Weather: Last summer I went to Toronto’s Queen West Art Crawl (pop-up show) to check out paintings by local artists. I didn’t realize then how much of a factor weather played in the success of a pop-up show until I spoke to vendors in pop-up shows during these past few weeks. Any shows that were held outside, especially in the summer were at the mercy of rain. If it rained, it meant severely low turnout which ultimately resulted in low sales. Even if the market is in-doors, if it’s a cold day, turn out is likely to be low. Since every pop-up show takes weeks and months to prepare for, weather is the unpredictable variable no matter how good everything else is.

Low foot traffic: Weather is not the only factor that affects foot traffic to pop-up shows. Pop-up market timings, days it runs on, accessibility, other events happening in the neighborhood at the same time, location of the event, and most importantly location of your booth within the event is critical to amount of foot traffic a maker gets at these shows. Although there are guidelines and price structure available in most shows for the amount of space you can have as a vendor, the critical piece of data these guidelines lack is accurate foot traffic. The show itself may get 500 people over the course of a day but if your booth is not in the right spot, you’ll miss out on majority of the foot traffic.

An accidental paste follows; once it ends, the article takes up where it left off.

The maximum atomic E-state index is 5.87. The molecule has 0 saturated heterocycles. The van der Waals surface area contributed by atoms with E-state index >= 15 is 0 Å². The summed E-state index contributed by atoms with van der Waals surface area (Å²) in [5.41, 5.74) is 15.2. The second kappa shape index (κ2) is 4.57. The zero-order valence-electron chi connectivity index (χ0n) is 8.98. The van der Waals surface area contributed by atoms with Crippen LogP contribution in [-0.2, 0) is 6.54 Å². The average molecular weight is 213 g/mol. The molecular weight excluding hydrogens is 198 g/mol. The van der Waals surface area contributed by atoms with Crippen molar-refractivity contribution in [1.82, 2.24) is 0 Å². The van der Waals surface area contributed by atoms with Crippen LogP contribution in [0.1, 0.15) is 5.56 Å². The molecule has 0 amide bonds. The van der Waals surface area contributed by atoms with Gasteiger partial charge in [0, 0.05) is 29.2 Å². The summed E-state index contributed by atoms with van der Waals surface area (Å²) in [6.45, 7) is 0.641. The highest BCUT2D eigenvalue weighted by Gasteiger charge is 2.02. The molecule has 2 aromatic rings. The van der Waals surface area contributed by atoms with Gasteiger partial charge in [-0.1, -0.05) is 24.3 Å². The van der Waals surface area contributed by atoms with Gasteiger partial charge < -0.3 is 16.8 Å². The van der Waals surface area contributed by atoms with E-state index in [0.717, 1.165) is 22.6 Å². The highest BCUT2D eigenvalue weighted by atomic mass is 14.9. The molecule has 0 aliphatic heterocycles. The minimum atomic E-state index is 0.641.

Competition: Since most shows are theme based (think art and craft related pop-ups, comic pop-up shows or expo), as a small business participating in one of these means you’re competing against several other makers who sell products similar to yours. For example, candle makers. Customers at the show often are getting introduced to these brands for the first time and know little about which brand is better so if they are in the market to get a candle there’s a higher probability they’ll get one from a vendor at the beginning parts of their walking loop through the market than at the later part. Again, where you are in the pop-up market determines your luck.